4. Conduct investigations of complex problems: Use research-based knowledge and research methods including design of experiments, analysis and interpretation of data, and synthesis of the information to provide valid conclusions.
  5. Modern tool usage: Create, select, and apply appropriate techniques, resources, and modern engineering and IT tools including prediction and modeling to complex engineering activities with an understanding of the limitations.
  6. The engineer and society: Apply reasoning informed by the contextual knowledge to assess societal, health, safety, legal and cultural issues and the consequent responsibilities relevant to the professional engineering practice.
  7. Environment and sustainability: Understand the impact of the professional engineering solutions in societal and environmental contexts, and demonstrate the knowledge of, and need for sustainable development.
  8. Ethics: Apply ethical principles and commit to professional ethics and responsibilities and norms of the engineering practice.
  9. Individual and team work: Function effectively as an individual, and as a member or leader in diverse teams, and in multidisciplinary settings.
  10. Communication: Communicate effectively on complex engineering activities with the engineering community and with society at large, such as, being able to comprehend and write effective reports and design documentation, make effective presentations, and give and receive clear instructions.
  11. Project management and finance: Demonstrate knowledge and understanding of the engineering and management principles and apply these to one’s own work, as a member and leader in a team, to manage projects and in multidisciplinary environments.
  12. Lifelong learning: Recognize the need for, and have the preparation and ability to engage in independent and life-long learning in the broadest context of technological change.

Course Outcomes (COs)

POs are attained through program specific Core Courses, which has their own previously set outcomes to attain. These course-specific outcomes are called Course Outcomes. Each course is designed to meet (about 5–6) Course Outcomes Course Outcomes. The Course Outcomes are stated in such a way that they can be actually measured.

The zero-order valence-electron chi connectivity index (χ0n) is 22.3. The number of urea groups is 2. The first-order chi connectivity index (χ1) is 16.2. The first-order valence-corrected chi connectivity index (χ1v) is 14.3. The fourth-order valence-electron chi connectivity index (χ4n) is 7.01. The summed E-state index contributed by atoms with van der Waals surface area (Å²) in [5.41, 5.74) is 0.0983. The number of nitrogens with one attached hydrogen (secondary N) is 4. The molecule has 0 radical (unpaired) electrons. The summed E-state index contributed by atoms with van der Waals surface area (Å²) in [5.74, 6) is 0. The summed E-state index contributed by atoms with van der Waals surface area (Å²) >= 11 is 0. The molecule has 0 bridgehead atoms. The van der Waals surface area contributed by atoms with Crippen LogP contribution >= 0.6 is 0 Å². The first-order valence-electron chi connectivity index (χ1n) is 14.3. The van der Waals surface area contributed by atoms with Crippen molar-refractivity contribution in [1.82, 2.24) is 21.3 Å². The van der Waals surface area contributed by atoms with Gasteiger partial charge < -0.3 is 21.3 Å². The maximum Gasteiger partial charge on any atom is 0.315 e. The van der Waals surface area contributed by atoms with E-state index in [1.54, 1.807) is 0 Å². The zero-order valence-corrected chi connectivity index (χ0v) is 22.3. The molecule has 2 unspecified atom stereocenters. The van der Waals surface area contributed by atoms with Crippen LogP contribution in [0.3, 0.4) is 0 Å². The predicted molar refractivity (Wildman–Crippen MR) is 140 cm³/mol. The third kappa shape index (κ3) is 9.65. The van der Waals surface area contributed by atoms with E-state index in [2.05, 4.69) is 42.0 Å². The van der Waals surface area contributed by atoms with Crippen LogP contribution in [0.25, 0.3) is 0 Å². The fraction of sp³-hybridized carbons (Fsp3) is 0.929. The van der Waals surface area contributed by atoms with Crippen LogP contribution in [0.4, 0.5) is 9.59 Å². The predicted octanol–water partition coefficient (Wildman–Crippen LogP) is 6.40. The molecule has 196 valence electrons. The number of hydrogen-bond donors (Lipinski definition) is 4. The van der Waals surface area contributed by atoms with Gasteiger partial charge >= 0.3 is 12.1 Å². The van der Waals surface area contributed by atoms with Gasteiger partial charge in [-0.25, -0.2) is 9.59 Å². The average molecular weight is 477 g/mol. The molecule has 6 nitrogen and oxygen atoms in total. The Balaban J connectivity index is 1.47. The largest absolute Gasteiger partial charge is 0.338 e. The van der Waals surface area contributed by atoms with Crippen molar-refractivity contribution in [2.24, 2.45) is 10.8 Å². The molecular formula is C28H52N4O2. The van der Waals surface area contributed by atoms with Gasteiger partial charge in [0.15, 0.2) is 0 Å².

COs are set by the institution, by consulting with the department heads, faculty, students and other stakeholders.

For eg., a course such as Mechanical Engineering might have the following course outcomes set.

  • Understanding systems of an automobile,
  • Design of an engine Design of an engine,
  • Troubleshooting an engine,
  • Performance of an engine,
  • Design of a transmission system etc.

Program Educational Objectives (PEOs)

Program Educational Objectives (PEO) are statements that describe the career and professional accomplishments that the program is preparing the graduates to achieve. PEO’s are measured 4–5 years after graduation.

They are set in order to measure the effectiveness of the program, and to check whether it has prepared the students to deal with the real world, where they could apply and use the skills and knowledge they’ve learned to good use.

Each program shall specify 2–4 program specific outcomes for the accreditation by the NBA.

CO Attainment

  • The assessments should be in alignment with the COs
  • Question paper should be so set to assess all COs
  • The average marks obtained in assessments against items for each CO will indicate the CO attainment
  • Instructors can set targets for each CO of his/her course
  • Attainment gaps can therefore be identified
  • Instructor can plan to reduce the attainment gaps or enhance attainment targets enhance attainment targets
  • If the assessment is in alignment with COs, the performance of the students indicates the CO attainment

All POs can be adequately addressed through the selection of core courses and their COs. These measurements provide the basis for continuous improvement in the quality of learning, which the NBA ultimately aims.

To conclude…

These outcomes are more like signboards and roadmaps to help the learners reach where they’re supposed to reach, and contribute to progress. Education focused on rote learning and scorecards are changed forever. With the introduction of the washington accords, our higher education demands better, intelligent workflows for the sake of improving quality.

As we mentioned at the beginning, this blog is connected to a whole series and an ebook published earlier. You can find links to those here, if you would like to know more about the Washington accord, OBE, and the NBA.

National Board of Accreditation (NBA): What, Why and How.

NB: Here’s an infographic for you with all the outcomes and their mapping in brief.